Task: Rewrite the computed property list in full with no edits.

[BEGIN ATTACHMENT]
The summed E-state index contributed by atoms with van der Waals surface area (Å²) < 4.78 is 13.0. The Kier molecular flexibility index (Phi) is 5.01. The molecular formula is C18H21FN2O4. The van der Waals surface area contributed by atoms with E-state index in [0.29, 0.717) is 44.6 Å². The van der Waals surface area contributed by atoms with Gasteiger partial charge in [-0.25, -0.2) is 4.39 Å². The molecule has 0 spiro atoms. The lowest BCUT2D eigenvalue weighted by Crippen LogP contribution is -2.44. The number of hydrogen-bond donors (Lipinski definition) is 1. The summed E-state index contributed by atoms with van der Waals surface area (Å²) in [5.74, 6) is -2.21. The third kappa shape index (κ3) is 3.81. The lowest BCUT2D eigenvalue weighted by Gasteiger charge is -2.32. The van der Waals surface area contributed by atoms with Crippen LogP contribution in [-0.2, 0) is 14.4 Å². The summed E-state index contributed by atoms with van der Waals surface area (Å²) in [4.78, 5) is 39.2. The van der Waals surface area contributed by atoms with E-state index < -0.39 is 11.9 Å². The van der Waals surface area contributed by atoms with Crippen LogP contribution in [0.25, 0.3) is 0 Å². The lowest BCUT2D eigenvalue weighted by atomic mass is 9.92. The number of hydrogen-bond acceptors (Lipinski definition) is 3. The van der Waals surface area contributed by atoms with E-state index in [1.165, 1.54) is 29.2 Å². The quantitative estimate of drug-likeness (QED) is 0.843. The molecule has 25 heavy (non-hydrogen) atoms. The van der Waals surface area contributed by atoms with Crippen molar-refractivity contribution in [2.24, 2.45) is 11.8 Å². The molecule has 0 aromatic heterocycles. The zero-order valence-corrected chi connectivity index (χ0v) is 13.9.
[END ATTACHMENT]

The summed E-state index contributed by atoms with van der Waals surface area (Å²) < 4.78 is 13.0. The Kier molecular flexibility index (Phi) is 5.01. The molecular formula is C18H21FN2O4. The van der Waals surface area contributed by atoms with E-state index in [0.29, 0.717) is 44.6 Å². The van der Waals surface area contributed by atoms with Gasteiger partial charge in [-0.25, -0.2) is 4.39 Å². The molecule has 0 spiro atoms. The lowest BCUT2D eigenvalue weighted by Crippen LogP contribution is -2.44. The number of hydrogen-bond donors (Lipinski definition) is 1. The summed E-state index contributed by atoms with van der Waals surface area (Å²) in [5.74, 6) is -2.21. The third kappa shape index (κ3) is 3.81. The lowest BCUT2D eigenvalue weighted by Gasteiger charge is -2.32. The van der Waals surface area contributed by atoms with Crippen LogP contribution in [-0.2, 0) is 14.4 Å². The summed E-state index contributed by atoms with van der Waals surface area (Å²) in [4.78, 5) is 39.2. The van der Waals surface area contributed by atoms with E-state index < -0.39 is 11.9 Å². The van der Waals surface area contributed by atoms with Crippen LogP contribution in [0.25, 0.3) is 0 Å². The lowest BCUT2D eigenvalue weighted by atomic mass is 9.92. The number of hydrogen-bond acceptors (Lipinski definition) is 3. The van der Waals surface area contributed by atoms with E-state index in [1.165, 1.54) is 29.2 Å². The quantitative estimate of drug-likeness (QED) is 0.843. The molecule has 25 heavy (non-hydrogen) atoms. The van der Waals surface area contributed by atoms with Crippen molar-refractivity contribution in [2.24, 2.45) is 11.8 Å². The molecule has 0 aromatic heterocycles. The zero-order valence-corrected chi connectivity index (χ0v) is 13.9.